If you are visiting today for the first time after reading my Proverbs 31 Devotion, welcome. If you are a regular bloggy friend, thanks so much for stopping by. I'm deeply touched you would spend a few of your precious minutes today with me. I'm praying God has a gift for you, packaged in His Word.
I imagine many, if not all of you, are dealing with something hard in your life. Actually, most women face hard challenges. I'm no exception. I've been overwhelmed by my circumstances in the past. Once, I was so trapped in fear I couldn't eat or sleep. Many times worry pesters me like a thirsty mosquito. I've got five teenagers ... need I say more?
Yet in His mercy, God has brought me through some tough times. Today, perhaps I can share some hope and practical tips with you. In fact, I want to look at a familiar Bible story for some of both: the feeding of the 5,000. As I was praying about what to write, God used Scripture to clarify something that He has taught me in my own life. Let's look at the Mark 6: 30-44 version.
To set the scene, Jesus and the disciples were exhausted. They had been ministering all day and wanted to rest. In fact, they were trying to get away for some peace and quiet. However, people were so desperate they ran after them, and actually got to the other side of a lake before Jesus did.
Have you ever felt exhausted by the demands on you? Have you felt emotionally bankrupt, with relentless needs chasing after you? Have you been at the end of your resources with nothing left to give?
That's probably how the disciples felt that day. Empty. Just when they wanted to curl up and rest, Jesus started to minister to the people. Didn't He notice they were exhuasted?
In fact, the disciples tried to stop Him. They said, "This is a remote place ... and it's already very late. Send the people away so they can go to the surrounding countryside and villages and buy themselves something to eat."
So not only were the disciples exhausted, they were in a barren place with NO resources.
Have you every felt like that? Have you ever been in a "desert" place, isolated and alone, with no resources and yet people expect you to do something for them? In fact, Jesus expected the disciples to do something too.
"But he answered, 'You give them something to eat.'"
Can you picture the scene here? Exhausted disciples ... remote place ... no resources. Sounds a lot like me at times. The good news for all of us today is that Jesus has a plan for our hard times. One of them is found in this familiar story. I think we can apply a 5-step principle from this passage to dealing with hard times.
1) The disciples speak honestly to Jesus. They are tired, and it's pretty complainy, but it's HONEST.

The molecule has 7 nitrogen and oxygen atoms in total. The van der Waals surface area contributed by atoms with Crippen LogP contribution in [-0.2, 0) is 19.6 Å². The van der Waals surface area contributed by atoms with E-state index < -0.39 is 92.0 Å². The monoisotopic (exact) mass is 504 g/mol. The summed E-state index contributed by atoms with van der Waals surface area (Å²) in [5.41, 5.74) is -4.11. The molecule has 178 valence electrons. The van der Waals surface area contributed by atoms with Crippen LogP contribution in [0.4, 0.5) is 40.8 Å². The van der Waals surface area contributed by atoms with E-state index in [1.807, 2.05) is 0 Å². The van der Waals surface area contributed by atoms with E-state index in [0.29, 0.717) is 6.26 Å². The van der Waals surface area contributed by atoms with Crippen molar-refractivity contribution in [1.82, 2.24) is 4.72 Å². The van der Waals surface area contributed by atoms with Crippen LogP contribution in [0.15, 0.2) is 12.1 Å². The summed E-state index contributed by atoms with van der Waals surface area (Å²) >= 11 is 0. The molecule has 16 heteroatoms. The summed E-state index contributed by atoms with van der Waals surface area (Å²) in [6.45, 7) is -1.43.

2) Jesus asks them to present what they have. (5 loaves of bread and two fish)
3) Jesus tells the disciples to have the people sit down in groups. (v. 39)
4) Jesus thanks God for the food. (v. 41)
5) The disciples are put to work serving the people they didn't think they could serve, as Jesus worked a miracle and expanded their resources. (v. 41)
Most of this is pretty obvious. Jesus values honesty and He can take little and expand it. I've read lots about those truths. But the part that hit me this week was telling the people to sit down in groups. Why did He do that? Here's my take.
In the face of an overhelming, potentially desperate, situation, Jesus knew everybody needed order. Not just the hungry multitudes, but those called to do the work. What if by breaking the people into groups, the overwhelming situation seemed a little more managable?
Perhap Jesus sensed that the disciples needed to have control over something. And by organizing what they could, the disciples focused on what was in their control. While they did that, Jesus did His part ... performed a miracle.
As I face hard in my own life, there is wisdom in this for me. Sometimes, all I think about is what I CAN'T control. I focus on the problem and how unfair the situation is. Even though I've prayed, confessed my needs and presented my resources to Jesus, all I think about is what I gave Him. Or how little I have to face the problem. It's a pretty myopic view.
I somehow forget that I'm loved by the One who can feed 5,000 people with five loaves and two fish ... and have leftovers!!!
Now I see the wisdom in focusing on what is still within my control, and trusting Jesus with what only He can do - that's the miracle part. It's not a distraction technique ... it's an act of faith.
What should you to do today while Jesus is taking care of the rest?
In His Love,